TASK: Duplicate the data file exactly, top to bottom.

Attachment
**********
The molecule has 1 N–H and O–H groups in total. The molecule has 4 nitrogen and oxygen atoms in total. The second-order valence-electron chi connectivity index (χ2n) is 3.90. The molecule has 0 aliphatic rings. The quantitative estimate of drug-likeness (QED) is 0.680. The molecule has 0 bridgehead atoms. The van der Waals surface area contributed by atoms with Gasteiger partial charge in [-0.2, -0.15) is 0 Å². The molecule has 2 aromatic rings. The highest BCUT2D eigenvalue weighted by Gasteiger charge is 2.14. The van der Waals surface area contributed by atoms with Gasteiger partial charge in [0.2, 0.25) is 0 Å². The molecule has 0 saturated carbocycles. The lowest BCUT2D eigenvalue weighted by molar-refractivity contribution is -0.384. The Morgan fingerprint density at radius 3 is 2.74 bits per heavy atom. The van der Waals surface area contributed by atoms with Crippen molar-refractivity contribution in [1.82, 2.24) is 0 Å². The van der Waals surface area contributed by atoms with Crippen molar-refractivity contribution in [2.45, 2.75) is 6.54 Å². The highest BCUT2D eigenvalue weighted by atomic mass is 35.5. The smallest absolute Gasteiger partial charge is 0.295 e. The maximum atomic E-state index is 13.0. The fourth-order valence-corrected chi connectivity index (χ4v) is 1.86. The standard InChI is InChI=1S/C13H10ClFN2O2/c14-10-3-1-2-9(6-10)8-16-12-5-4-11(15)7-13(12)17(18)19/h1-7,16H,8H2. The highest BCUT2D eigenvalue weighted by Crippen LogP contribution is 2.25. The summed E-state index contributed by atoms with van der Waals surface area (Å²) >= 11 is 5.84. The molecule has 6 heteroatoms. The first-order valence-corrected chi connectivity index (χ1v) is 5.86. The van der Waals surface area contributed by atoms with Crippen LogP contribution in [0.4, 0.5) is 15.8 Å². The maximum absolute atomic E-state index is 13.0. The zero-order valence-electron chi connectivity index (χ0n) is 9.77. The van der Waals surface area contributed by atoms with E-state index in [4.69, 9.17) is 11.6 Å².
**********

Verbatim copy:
The molecule has 1 N–H and O–H groups in total. The molecule has 4 nitrogen and oxygen atoms in total. The second-order valence-electron chi connectivity index (χ2n) is 3.90. The molecule has 0 aliphatic rings. The quantitative estimate of drug-likeness (QED) is 0.680. The molecule has 0 bridgehead atoms. The van der Waals surface area contributed by atoms with Gasteiger partial charge in [-0.2, -0.15) is 0 Å². The molecule has 2 aromatic rings. The highest BCUT2D eigenvalue weighted by Gasteiger charge is 2.14. The van der Waals surface area contributed by atoms with Gasteiger partial charge in [0.2, 0.25) is 0 Å². The molecule has 0 saturated carbocycles. The lowest BCUT2D eigenvalue weighted by molar-refractivity contribution is -0.384. The Morgan fingerprint density at radius 3 is 2.74 bits per heavy atom. The van der Waals surface area contributed by atoms with Crippen molar-refractivity contribution in [1.82, 2.24) is 0 Å². The van der Waals surface area contributed by atoms with Crippen molar-refractivity contribution in [2.45, 2.75) is 6.54 Å². The highest BCUT2D eigenvalue weighted by atomic mass is 35.5. The smallest absolute Gasteiger partial charge is 0.295 e. The maximum atomic E-state index is 13.0. The fourth-order valence-corrected chi connectivity index (χ4v) is 1.86. The standard InChI is InChI=1S/C13H10ClFN2O2/c14-10-3-1-2-9(6-10)8-16-12-5-4-11(15)7-13(12)17(18)19/h1-7,16H,8H2. The highest BCUT2D eigenvalue weighted by Crippen LogP contribution is 2.25. The summed E-state index contributed by atoms with van der Waals surface area (Å²) >= 11 is 5.84. The molecule has 6 heteroatoms. The first-order valence-corrected chi connectivity index (χ1v) is 5.86. The van der Waals surface area contributed by atoms with Crippen LogP contribution in [0.4, 0.5) is 15.8 Å². The maximum absolute atomic E-state index is 13.0. The zero-order valence-electron chi connectivity index (χ0n) is 9.77. The van der Waals surface area contributed by atoms with E-state index in [4.69, 9.17) is 11.6 Å².